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Peter J. Leithart is President of the Theopolis Institute, Birmingham, Alabama, and an adjunct Senior Fellow at New St. Andrews College. He is author, most recently, of Gratitude: An Intellectual History (Baylor).

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Keep the Fast, Keep the Feast

From Web Exclusives

Over the centuries, Christians have fasted for many reasons. Sometimes the reasons have been good. The apostles and their churches fasted and prayed before selecting elders or ordaining missionaries. Christians have fasted in mourning for their sins. They have fasted and prayed to combat demons and . . . . Continue Reading »

Desert Like a Rose

From Web Exclusives

Time was when Christian missions occurred “over there.” Every now and then, the missionary would show up at church dressed like a time traveler, to show slides of exotic places and to enchant the stay-at-homes with tales about the strange diet and customs of the natives. Foreign missions . . . . Continue Reading »

Culture Wars, R.I.P.?

From Web Exclusives

Only four years ago, the media were abuzz with the revelation that a fissure ran through America, dividing us into Republican red states and Democratic blue states, polarity as much cultural as political. Red states are NASCAR and barbecue, while blue states are NPR and brie. Red states are . . . . Continue Reading »

Scripture as Participation

From Web Exclusives

“Participatory” does a lot of work in Matthew Levering’s latest book, Participatory Biblical Exegesis , a contribution to the burgeoning contemporary interest in theological interpretation of Scripture. It refers, above all, to a conception of history that, Levering argues, should . . . . Continue Reading »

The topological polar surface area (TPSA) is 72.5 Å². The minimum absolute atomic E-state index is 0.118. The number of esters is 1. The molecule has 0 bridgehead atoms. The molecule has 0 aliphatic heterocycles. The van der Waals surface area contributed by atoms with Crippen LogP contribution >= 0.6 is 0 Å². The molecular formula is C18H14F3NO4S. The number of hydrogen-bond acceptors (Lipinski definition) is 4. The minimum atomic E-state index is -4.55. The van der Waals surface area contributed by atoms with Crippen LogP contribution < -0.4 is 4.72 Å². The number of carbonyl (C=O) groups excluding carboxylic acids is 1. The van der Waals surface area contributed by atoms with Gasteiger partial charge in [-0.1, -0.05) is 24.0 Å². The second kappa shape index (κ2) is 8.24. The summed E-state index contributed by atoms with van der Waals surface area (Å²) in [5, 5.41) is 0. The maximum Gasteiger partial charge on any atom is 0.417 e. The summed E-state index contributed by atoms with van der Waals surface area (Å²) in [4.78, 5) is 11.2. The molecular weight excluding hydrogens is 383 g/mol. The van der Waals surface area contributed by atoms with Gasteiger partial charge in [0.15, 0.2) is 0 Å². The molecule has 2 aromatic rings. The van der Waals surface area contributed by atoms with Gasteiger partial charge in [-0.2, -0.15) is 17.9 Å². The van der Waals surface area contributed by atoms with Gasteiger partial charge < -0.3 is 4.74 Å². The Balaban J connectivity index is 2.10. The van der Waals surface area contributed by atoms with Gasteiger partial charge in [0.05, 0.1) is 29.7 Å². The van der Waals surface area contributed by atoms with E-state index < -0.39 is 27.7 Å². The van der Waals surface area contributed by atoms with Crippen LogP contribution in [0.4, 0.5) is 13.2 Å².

Where Are the Prophets?

From Web Exclusives

The question of my title is not a lament. My question is not, Why are there no more prophets? I have something more literal in mind: Where do we find prophets, and, specifically, where do we find them in the Bible? What is their physical and social location?To judge by popular American perceptions, . . . . Continue Reading »

Why We Play

From First Thoughts

In t he March 26 issue of the New Republic , Leon Kass and Eric Cohen analyzed the moral crisis of professional American sports. While focusing on the steroid scandals that have rocked Major League Baseball, Kass and Cohen argue that biotechnology is only a symptom of a deeper and broader . . . . Continue Reading »

The Pagan West

From Web Exclusives

When it arrived in the world, Christianity announced the end of sacrifice. But in its growth over the long centuries since then, it may have muted its own founding message, a victim of its own success. Does Galatians have much to say to people who have never worried about ritual contagion or the . . . . Continue Reading »

Pentecost and Public Life

From Web Exclusives

What has Pentecost to do with public life? As Paul would say, much in every way.The Bible does not permit us to confine the work of the Spirit to the inner man or to private experience. Through Isaiah (44:3), the Lord promised to pour out water on the land of Israel and his Spirit upon . . . . Continue Reading »

Humanism and Health Care

From Web Exclusives

I got a letter, a signed letter, from Senator Barack Obama the other day¯me and several million other Americans. He’s running for president, you see, and he wants my support in helping him change the political landscape. What concerns people, it seems, is not the "magnitude of our . . . . Continue Reading »